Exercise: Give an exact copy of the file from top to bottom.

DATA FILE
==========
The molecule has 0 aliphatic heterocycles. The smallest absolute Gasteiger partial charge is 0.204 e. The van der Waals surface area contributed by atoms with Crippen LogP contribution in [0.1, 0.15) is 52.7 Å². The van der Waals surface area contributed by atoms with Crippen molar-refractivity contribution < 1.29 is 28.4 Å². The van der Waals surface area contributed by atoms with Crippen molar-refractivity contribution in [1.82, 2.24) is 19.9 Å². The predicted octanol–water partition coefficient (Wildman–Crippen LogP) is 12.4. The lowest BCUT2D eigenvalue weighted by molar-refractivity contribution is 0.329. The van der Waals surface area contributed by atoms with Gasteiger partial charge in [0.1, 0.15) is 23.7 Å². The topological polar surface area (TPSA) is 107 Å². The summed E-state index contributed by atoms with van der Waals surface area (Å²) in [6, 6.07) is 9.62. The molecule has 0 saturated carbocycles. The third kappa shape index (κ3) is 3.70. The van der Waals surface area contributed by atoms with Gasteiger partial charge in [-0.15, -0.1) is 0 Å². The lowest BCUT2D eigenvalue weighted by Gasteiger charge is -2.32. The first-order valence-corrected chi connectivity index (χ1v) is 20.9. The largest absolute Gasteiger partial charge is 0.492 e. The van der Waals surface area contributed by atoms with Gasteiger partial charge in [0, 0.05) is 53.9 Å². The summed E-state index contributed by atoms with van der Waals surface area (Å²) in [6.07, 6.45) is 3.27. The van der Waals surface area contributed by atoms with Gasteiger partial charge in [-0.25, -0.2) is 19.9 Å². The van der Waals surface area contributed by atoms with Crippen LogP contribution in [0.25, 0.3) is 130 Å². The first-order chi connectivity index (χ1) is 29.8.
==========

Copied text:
The molecule has 0 aliphatic heterocycles. The smallest absolute Gasteiger partial charge is 0.204 e. The van der Waals surface area contributed by atoms with Crippen LogP contribution in [0.1, 0.15) is 52.7 Å². The van der Waals surface area contributed by atoms with Crippen molar-refractivity contribution < 1.29 is 28.4 Å². The van der Waals surface area contributed by atoms with Crippen molar-refractivity contribution in [1.82, 2.24) is 19.9 Å². The predicted octanol–water partition coefficient (Wildman–Crippen LogP) is 12.4. The lowest BCUT2D eigenvalue weighted by molar-refractivity contribution is 0.329. The van der Waals surface area contributed by atoms with Gasteiger partial charge in [0.1, 0.15) is 23.7 Å². The topological polar surface area (TPSA) is 107 Å². The summed E-state index contributed by atoms with van der Waals surface area (Å²) in [6, 6.07) is 9.62. The molecule has 0 saturated carbocycles. The third kappa shape index (κ3) is 3.70. The van der Waals surface area contributed by atoms with Gasteiger partial charge in [-0.15, -0.1) is 0 Å². The lowest BCUT2D eigenvalue weighted by Gasteiger charge is -2.32. The first-order valence-corrected chi connectivity index (χ1v) is 20.9. The largest absolute Gasteiger partial charge is 0.492 e. The van der Waals surface area contributed by atoms with Gasteiger partial charge in [0, 0.05) is 53.9 Å². The summed E-state index contributed by atoms with van der Waals surface area (Å²) in [6.07, 6.45) is 3.27. The van der Waals surface area contributed by atoms with Gasteiger partial charge in [-0.25, -0.2) is 19.9 Å². The van der Waals surface area contributed by atoms with Crippen LogP contribution in [0.25, 0.3) is 130 Å². The first-order chi connectivity index (χ1) is 29.8.